As the COVID-19 pandemic spreads, social distancing is quickly turning into physical distancing and even quarantines, meaning individuals and families are at home and unable to go out. Some people must quarantine themselves from even their own families. As days turn into weeks, this can become not just stressful but harmful to their mental health.

Studies conducted after other quarantines for SARS, Ebola, and H1N1 flu show that many people experienced both short- and long-term mental health problems.* This included stress, substance abuse, inability to sleep, and more. In one study, 34% of those quarantined had high levels of psychological distress. Quarantines lasting longer than 10 days increased the risk, as did the inability to access supplies.

Studies have shown that those at the high risk are typically between 16 and 24 years old, women, parents of a single child, healthcare workers, and anyone with a history of psychiatric illness.**  In addition, the CDC says older people and those at high risk for COVID-19 are at a higher risk.

gives crisis line phone numbers

But there are some things you can do to offset the stress and loneliness during this time. Here are some top tips from mental health experts.

  1. Try to develop a routine for you and your family. If you are home schooling, set a schedule for schoolwork, lunches, breaks, etc. Try to get up and go to bed at the same time every day. Take breaks between work and down time.
  2. Connect with other people. Use text messages, online video chats, or just call friends and family to talk. Try not to isolate yourself and remember that other people, especially anyone who is older and lives alone, may need the contact just as much as you do.
  3. Proactively work to reduce financial and work stress. Reach out to employers and creditors to work out solutions to working from home or inability to pay bills due to unemployment. Many banks and creditors are working with consumers to give them relief during the crisis, but you should take the initiative to contact them. Talk with your employer about what work you can accomplish at home and how you will manage your work. 
  4. Take care of your body. Find ways to exercise and relax, even if it is a short walk around your neighborhood or yard. Stretching, meditating, praying, or just deep breathing can all help you relax. Eat healthy foods , avoid snacking too much, and avoid overuse of alcohol. You can be a role model for your children and others by keeping up a healthy lifestyle.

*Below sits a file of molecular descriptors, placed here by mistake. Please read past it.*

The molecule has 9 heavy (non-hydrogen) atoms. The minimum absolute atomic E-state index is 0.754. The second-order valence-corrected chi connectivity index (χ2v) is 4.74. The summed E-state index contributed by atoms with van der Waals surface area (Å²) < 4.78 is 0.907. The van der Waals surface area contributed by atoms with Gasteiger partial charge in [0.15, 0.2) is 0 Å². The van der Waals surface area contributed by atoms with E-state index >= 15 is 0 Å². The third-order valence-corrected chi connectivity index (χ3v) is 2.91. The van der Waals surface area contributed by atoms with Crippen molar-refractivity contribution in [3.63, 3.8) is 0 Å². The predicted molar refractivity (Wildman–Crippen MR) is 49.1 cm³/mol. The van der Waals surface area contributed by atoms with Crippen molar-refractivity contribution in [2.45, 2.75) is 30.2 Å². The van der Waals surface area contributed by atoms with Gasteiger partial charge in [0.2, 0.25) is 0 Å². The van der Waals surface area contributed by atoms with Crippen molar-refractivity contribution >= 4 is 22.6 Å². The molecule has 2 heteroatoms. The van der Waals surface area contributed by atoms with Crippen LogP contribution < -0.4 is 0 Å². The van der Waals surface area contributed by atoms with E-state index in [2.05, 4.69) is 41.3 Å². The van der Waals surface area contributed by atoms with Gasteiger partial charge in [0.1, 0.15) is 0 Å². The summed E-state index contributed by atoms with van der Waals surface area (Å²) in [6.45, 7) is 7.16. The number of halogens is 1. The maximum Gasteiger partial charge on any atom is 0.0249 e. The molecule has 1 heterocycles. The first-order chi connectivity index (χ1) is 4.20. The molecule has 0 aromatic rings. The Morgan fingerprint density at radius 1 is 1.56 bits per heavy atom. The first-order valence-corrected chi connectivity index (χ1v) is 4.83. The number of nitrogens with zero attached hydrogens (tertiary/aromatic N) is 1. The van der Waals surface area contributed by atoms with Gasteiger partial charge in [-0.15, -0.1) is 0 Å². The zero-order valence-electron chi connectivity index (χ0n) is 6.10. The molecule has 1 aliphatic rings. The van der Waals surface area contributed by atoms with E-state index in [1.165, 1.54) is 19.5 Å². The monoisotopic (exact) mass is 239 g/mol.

5. Be realistic about what is going on, and stay informed about the situation. Knowing what to expect can help you manage stress when the situation changes. Share the facts with family and friends and reassure children who may not understand all the changes around them.
  6. Don’t fixate on the news. Stay informed, but don’t watch or listen to news all the time. Choose reliable news sources and be suspicious of rumors, especially on social media.
  7. Look for the good wherever you can. Homeschooling can be difficult, but it is also a chance to connect with your children on a new level. 
  8. Be compassionate with yourself and other people. Being kind and understanding when someone is stressed or upset gives you an opportunity to help someone else. Give yourself a break, too, and understand that many things are outside our control.
  9. Do something you enjoy whenever you can. Read a book, listen to your favorite music, do some gardening or baking, lean a new language. Find time for yourself to unwind.
  10. Ask for help if you are feeling stressed or overwhelmed. If you need help with household tasks, ask children or your partner to take on some of the chores. Reach out to friends when you feel especially stressed, and contact a mental health provider for help whenever you need it. Starting Point has two crisis lines that are open 24/7 to help.




Other sources:

Tips For Social Distancing, SMAHSA

Stress and Coping, CDC


17 Things To Do If You Feel Cooped Up, Isolated, and All-Around Crappy,,